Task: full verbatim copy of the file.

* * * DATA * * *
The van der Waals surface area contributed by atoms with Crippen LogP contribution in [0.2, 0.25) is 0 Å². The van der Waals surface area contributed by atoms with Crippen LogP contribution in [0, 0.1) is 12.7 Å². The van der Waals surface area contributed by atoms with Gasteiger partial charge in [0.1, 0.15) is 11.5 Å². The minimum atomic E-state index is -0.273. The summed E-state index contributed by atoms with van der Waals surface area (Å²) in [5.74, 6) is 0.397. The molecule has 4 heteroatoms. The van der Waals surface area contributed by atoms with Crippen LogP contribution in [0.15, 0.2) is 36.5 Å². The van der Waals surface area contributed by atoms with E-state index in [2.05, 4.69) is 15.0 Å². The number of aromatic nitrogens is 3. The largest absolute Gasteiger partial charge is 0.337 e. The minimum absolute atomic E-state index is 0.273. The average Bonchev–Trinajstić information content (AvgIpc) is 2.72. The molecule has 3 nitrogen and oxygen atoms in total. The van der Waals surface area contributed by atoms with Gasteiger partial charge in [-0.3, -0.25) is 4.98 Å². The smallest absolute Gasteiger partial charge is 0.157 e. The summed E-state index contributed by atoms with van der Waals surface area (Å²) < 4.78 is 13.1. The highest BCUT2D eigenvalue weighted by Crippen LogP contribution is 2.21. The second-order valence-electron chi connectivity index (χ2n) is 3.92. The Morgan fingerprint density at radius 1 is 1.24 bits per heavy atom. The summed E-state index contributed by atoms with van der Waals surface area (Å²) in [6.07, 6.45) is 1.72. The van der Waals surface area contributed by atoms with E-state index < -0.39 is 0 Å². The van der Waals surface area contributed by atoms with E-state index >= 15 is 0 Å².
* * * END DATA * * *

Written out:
The van der Waals surface area contributed by atoms with Crippen LogP contribution in [0.2, 0.25) is 0 Å². The van der Waals surface area contributed by atoms with Crippen LogP contribution in [0, 0.1) is 12.7 Å². The van der Waals surface area contributed by atoms with Gasteiger partial charge in [0.1, 0.15) is 11.5 Å². The minimum atomic E-state index is -0.273. The summed E-state index contributed by atoms with van der Waals surface area (Å²) in [5.74, 6) is 0.397. The molecule has 4 heteroatoms. The van der Waals surface area contributed by atoms with Crippen LogP contribution in [0.15, 0.2) is 36.5 Å². The van der Waals surface area contributed by atoms with E-state index in [2.05, 4.69) is 15.0 Å². The number of aromatic nitrogens is 3. The largest absolute Gasteiger partial charge is 0.337 e. The minimum absolute atomic E-state index is 0.273. The average Bonchev–Trinajstić information content (AvgIpc) is 2.72. The molecule has 3 nitrogen and oxygen atoms in total. The van der Waals surface area contributed by atoms with Gasteiger partial charge in [-0.3, -0.25) is 4.98 Å². The smallest absolute Gasteiger partial charge is 0.157 e. The summed E-state index contributed by atoms with van der Waals surface area (Å²) < 4.78 is 13.1. The highest BCUT2D eigenvalue weighted by Crippen LogP contribution is 2.21. The second-order valence-electron chi connectivity index (χ2n) is 3.92. The Morgan fingerprint density at radius 1 is 1.24 bits per heavy atom. The summed E-state index contributed by atoms with van der Waals surface area (Å²) in [6.07, 6.45) is 1.72. The van der Waals surface area contributed by atoms with E-state index < -0.39 is 0 Å². The van der Waals surface area contributed by atoms with E-state index >= 15 is 0 Å².